Albania: Europe’s marijuana premiere ranch with a corrupt Prime Minister

The Republic of Albania, the poorest nation in South East Europe, has earned an infamous reputation for its corrupt and wealthy political elite, Edi Rama’s Government has harnessed a sophisticated network of marijuana plantations and concocted a regional drug trade that is causing a growing number of assassinations among members of various drug cartels and the number of collateral, innocent victims has exponentially grown in the last seven years. The killing of Niko Goro and the attempted assassination of Andon Dhima (caught on surveillance camera), are a genuine testimony of Albania’s current situation, a country that is ruined by organized crime and most of its rural ranches are controlled by drug lords.  Tirana is also suffering from a terrible decades’ long brain drain and is faced with a scandalous demographic crisis, its youngest generation is leaving the country in search for better opportunities in the streets of Western Europe.

Although Albania’s visionary president and sole defender of national constitution has called for many years upon the Executive Branch, to tackle the ongoing population hemorrhage and emigration of young professionals, a crisis that has succumbed the entire nation into its knees.  However, Edi Rama and his corrupt technocrats, supported by EU Ambassador Luigi Soreca, a protégé of George Soros, continues to ignore the legitimate calls of Albania’s head of state.  President Ilir Meta has legitimately expressed a profound concern on the current socio-economic situation in Albania, unfortunately his statements have been grossly ignored by Brussels in concept of pressuring Edi Rama to combat organized crime, even though Charles Michel’s cluband EC leadership have rejected EU-Albanian accession talks for the very same reasons that are clearly conveyed by Albania’s President (over the past two years), including the eroding democratic institutions, organized crime permeated inside Rama’s government and rampant economic stagnation.

While legitimately defending the national constitution and institutional independence President Ilir Meta has stated that “Albania risks becoming once again “the North Korea of Europe,” and actions led by Edi Rama are simply undermining the country’s path to European Union accession. It is disturbing to observe that European Union representatives are cognizant of Albania’s constitutional crisis, institutional recklessness, nonetheless they remain silent and complicit with Edi Rama’s underhand tactics.

Edi Rama has “usurped every independent institution” and become a “one-party regime,” Tirana does not have a constitutional court for more than three years, and European Council remains silent and has dramatically failed to bring Rama’s government on the right track of action. Furthermore Edi Rama and his ruling majority have undermined the implementation of Albania’s justice reform, the nation has been without a constitutional court for over three years and Tirana’s war against corruption is a total fiasco.

The European Council must know that President Meta is the sole constitutional figure that is safeguarding Albania’s healthy democratic tenets and has historically shown a rare coherence and leadership in bringing Tirana ever closer to Brussels with real actions, dynamic presidential diplomacy and embodies a convincing statecraft.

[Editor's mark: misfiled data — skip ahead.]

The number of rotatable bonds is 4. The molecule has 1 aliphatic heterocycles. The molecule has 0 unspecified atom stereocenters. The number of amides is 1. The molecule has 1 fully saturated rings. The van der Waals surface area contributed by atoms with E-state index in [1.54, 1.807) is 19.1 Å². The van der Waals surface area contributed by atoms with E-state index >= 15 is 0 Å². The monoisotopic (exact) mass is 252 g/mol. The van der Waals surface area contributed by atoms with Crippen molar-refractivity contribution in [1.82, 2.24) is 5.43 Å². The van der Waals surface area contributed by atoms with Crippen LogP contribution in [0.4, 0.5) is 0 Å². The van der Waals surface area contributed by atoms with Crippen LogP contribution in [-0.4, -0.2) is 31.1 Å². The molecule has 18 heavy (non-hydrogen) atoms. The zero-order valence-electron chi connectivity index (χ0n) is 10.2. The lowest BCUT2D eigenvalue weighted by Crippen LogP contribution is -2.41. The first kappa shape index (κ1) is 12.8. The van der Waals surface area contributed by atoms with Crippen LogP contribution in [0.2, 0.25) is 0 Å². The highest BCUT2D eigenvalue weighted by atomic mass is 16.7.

Albania is scheduled to hold the next parliamentary elections on April 25th, 2021 and Edi Rama is expected to conduct a massive elections’ fraud nationwide to secure his third term in office with his cronies, at a suitable time when his European partners in crime – although repeatedly warned –  have a proclivity to support Rama’s status-quo at the detriment of Albania’s democratic standards and institutional autonomy.

As a Balkan country with the size of Maryland, Albania’s agrarian society with an underdeveloped and grey economy, over the last three decades has missed a number of opportunities, that could have sparked Tirana’s industrial ambitions and secured a constant economic growth.    As the world is facing new disruptive forces and the European Union institutions are constantly evolving, Edi Rama and his team of advisers are extremely slow to adapt accordingly, Albania’s PM is only focused on how to boost his political future and secure personal wealth, while his country is rotting into poverty and organized crime operates freely in the streets of Tirana.

As the Albanian people are victims of rising income inequality that is delaying their – full European Integration – aspirations, progressive dreams and dimming their hopes; the April 25th elections are a fundamental milestone for the country’s institutional democracy and European Union Institutions have a few months of leeway to either promote Albania’s healthy institutions or continue preserve Rama’s autocracy.  Tirana’s poorest levels of ‘knowledge capital” are reflected within Edi Rama’s ministerial cabinet and Brussels ought to openly support President Meta’sinitiatives and must not shy away from its priorities in the Balkans.

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Peter Tase

Peter Tase is a contributor, freelance journalist and a research scholar of International Affairs, Paraguayan Studies, Middle East Studies and Latin American Affairs, located in the United States. Educated at the University of Wisconsin – Milwaukee and Marquette University Les Aspin Center for Government; Tase is the author of “Simultaneous Dictionary in Five Languages: Guarani, English, Italian, Albanian and Spanish” and “El Dr. FEDERICO FRANCO y Su Mandato Presidencial en la Historia del Paraguay.” He’s a frequent contributor to Foreign Policy News. His personal website is www.petertase.com

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